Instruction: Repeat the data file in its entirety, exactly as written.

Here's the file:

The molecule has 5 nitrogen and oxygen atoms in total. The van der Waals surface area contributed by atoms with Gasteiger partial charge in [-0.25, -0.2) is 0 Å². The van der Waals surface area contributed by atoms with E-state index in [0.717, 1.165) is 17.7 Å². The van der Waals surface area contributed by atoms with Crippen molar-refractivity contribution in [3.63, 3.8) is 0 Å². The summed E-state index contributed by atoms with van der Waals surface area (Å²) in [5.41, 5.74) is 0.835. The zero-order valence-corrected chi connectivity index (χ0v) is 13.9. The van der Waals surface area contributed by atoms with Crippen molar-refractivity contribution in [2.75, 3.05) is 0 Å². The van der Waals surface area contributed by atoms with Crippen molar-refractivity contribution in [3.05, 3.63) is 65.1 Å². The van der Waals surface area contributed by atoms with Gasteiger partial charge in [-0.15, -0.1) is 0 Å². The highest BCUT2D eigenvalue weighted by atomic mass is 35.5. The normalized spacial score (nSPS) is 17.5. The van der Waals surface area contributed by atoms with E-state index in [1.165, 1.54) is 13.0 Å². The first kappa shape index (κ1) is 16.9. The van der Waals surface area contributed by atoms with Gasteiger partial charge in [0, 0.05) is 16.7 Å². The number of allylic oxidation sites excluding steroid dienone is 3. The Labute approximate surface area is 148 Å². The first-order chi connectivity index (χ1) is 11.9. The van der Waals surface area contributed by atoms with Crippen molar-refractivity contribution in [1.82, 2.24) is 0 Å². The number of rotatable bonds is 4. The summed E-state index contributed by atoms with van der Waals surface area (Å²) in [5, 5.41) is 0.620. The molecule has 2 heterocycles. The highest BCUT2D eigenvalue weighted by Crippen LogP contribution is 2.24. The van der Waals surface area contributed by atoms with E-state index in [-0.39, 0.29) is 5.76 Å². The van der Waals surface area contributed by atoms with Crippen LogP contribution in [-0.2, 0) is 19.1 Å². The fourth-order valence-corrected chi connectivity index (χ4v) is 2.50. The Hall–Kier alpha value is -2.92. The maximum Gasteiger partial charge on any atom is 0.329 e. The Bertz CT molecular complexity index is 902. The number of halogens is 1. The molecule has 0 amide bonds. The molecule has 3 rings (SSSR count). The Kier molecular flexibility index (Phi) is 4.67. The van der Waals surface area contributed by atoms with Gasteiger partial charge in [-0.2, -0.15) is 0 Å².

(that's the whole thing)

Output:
The molecule has 5 nitrogen and oxygen atoms in total. The van der Waals surface area contributed by atoms with Gasteiger partial charge in [-0.25, -0.2) is 0 Å². The van der Waals surface area contributed by atoms with E-state index in [0.717, 1.165) is 17.7 Å². The van der Waals surface area contributed by atoms with Crippen molar-refractivity contribution in [3.63, 3.8) is 0 Å². The summed E-state index contributed by atoms with van der Waals surface area (Å²) in [5.41, 5.74) is 0.835. The zero-order valence-corrected chi connectivity index (χ0v) is 13.9. The van der Waals surface area contributed by atoms with Crippen molar-refractivity contribution in [2.75, 3.05) is 0 Å². The van der Waals surface area contributed by atoms with Crippen molar-refractivity contribution in [3.05, 3.63) is 65.1 Å². The van der Waals surface area contributed by atoms with Gasteiger partial charge in [-0.15, -0.1) is 0 Å². The highest BCUT2D eigenvalue weighted by atomic mass is 35.5. The normalized spacial score (nSPS) is 17.5. The van der Waals surface area contributed by atoms with E-state index in [1.165, 1.54) is 13.0 Å². The first kappa shape index (κ1) is 16.9. The van der Waals surface area contributed by atoms with Gasteiger partial charge in [0, 0.05) is 16.7 Å². The number of allylic oxidation sites excluding steroid dienone is 3. The Labute approximate surface area is 148 Å². The first-order chi connectivity index (χ1) is 11.9. The van der Waals surface area contributed by atoms with Crippen molar-refractivity contribution in [1.82, 2.24) is 0 Å². The number of rotatable bonds is 4. The summed E-state index contributed by atoms with van der Waals surface area (Å²) in [5, 5.41) is 0.620. The molecule has 2 heterocycles. The highest BCUT2D eigenvalue weighted by Crippen LogP contribution is 2.24. The van der Waals surface area contributed by atoms with E-state index in [-0.39, 0.29) is 5.76 Å². The van der Waals surface area contributed by atoms with Crippen LogP contribution in [-0.2, 0) is 19.1 Å². The fourth-order valence-corrected chi connectivity index (χ4v) is 2.50. The Hall–Kier alpha value is -2.92. The maximum Gasteiger partial charge on any atom is 0.329 e. The Bertz CT molecular complexity index is 902. The number of halogens is 1. The molecule has 0 amide bonds. The molecule has 3 rings (SSSR count). The Kier molecular flexibility index (Phi) is 4.67. The van der Waals surface area contributed by atoms with Gasteiger partial charge in [-0.2, -0.15) is 0 Å².